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America, no place for a good wife

By | August 30th 2009

By Henry Gichaba

John Kimeo’s eyes are heavy with sleep. A security guard with Roy Clark Security, Kimeo is at Mzalendo Store, Jersey City, to cash his bi-weekly paycheque and send the money to his wife, Mwende, and four children who live in Kenya.

"Habari John?" I greet him.

He turns to me, all smiles. "Nzuri sana," he replies.

"How is your family?"

"My first born is going to university this year," he says. "I’m here to send money for his college education."

"You must be proud of your son," I say.

For a moment John is silent and his face darkens. "It is difficult to keep a spouse and family a continent away. But it is the best option," he says.

Kimeo came to the US 30 years ago on a student visa. He enrolled for a course in engineering at the University of Minnesota. But he dropped out of school to work and pay school fees for his seven siblings in Kenya. His dream was to lift his ageing parents from absolute poverty.

For many years, Kimeo worked as a security guard, in nursing homes, doing virtually every kind of petty job. When his visa expired, he married an American woman as a gateway to obtaining US citizenship.

Ten years later, he returned home to Kenya to a glamorous reception. In the entourage that turned up at the airport to receive him was a young, beautiful woman called Mwende. His parents had sought and betrothed Mwende for him.

They got married at St Peter’s Cathedral, Nairobi. For the bride, it was a way to access the stage as a true heir to the American Dream.

On the day Kimeo returned to the US, Mwende’s heart was distressed, her face soaked in tears.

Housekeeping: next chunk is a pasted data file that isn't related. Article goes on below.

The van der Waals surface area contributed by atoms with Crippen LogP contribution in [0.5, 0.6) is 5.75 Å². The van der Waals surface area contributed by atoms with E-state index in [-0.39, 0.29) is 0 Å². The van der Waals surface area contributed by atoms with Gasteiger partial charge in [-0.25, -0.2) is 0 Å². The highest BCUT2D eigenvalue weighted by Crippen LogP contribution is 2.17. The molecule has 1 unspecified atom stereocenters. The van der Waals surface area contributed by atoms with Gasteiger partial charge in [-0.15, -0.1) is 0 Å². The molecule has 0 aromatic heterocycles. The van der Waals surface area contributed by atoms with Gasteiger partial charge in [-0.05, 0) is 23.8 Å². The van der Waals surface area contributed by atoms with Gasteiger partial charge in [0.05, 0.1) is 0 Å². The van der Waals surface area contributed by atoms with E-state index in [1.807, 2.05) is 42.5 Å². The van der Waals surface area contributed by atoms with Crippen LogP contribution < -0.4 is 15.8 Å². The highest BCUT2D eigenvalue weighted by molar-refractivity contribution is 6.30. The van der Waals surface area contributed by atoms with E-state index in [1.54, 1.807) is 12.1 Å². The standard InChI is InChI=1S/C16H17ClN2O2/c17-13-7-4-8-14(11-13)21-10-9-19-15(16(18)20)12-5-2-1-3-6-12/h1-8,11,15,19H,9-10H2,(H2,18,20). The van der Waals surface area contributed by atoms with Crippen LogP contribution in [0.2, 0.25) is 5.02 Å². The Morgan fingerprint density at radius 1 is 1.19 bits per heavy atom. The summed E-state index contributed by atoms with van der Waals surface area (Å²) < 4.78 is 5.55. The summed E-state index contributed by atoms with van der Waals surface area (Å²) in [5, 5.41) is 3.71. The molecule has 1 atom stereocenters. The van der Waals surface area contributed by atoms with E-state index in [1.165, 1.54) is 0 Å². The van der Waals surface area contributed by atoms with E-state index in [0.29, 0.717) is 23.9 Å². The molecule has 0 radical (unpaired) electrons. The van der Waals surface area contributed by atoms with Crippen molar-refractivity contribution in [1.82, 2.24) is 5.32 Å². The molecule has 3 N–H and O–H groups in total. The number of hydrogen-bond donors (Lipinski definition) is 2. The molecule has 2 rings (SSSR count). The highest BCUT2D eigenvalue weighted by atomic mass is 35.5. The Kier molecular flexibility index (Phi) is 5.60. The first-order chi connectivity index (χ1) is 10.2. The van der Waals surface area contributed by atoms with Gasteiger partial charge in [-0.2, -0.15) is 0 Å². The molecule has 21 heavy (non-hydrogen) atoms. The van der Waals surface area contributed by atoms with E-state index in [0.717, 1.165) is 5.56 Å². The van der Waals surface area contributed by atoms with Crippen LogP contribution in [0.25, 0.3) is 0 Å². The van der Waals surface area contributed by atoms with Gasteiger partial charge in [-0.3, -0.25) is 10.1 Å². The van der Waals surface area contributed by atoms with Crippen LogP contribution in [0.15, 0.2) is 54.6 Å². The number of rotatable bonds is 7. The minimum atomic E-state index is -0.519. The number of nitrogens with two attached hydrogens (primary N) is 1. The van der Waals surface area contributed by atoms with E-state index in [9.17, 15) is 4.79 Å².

But her case was not unique. Kenyan men who live in the US have been returning home to marry and leave their newly weds behind for decades.

Most parents whose sons live, work or study in the US, feel greatly honoured if the sons marry from their community. This way, the wealth generated in the US and sent home could remain in the family, under the control of the sons’ parents. It is a case of parents and siblings self-appointing themselves custodians of their kin’s stream of trickling manna from the land of plenty. It is about greed and insecurity. The parents fear their son’s wife may escape with his wealth or inappropriately spend it.

Yet reasons abound explaining why Kenyan men go home to marry and leave their spouses back as they return to live and work in the USA.

Ben Onserio, a teacher in San Francisco says, "Most men are under the illusion women back home are innocent, unspoiled and living chastely." This cultural view reduces women to chattels in the subservience of male chauvinism.

In America, institutions that protect human rights are so established that it would be especially difficult to deny women their rights as equal human beings. This includes access to affection, conjugal rights and wealth.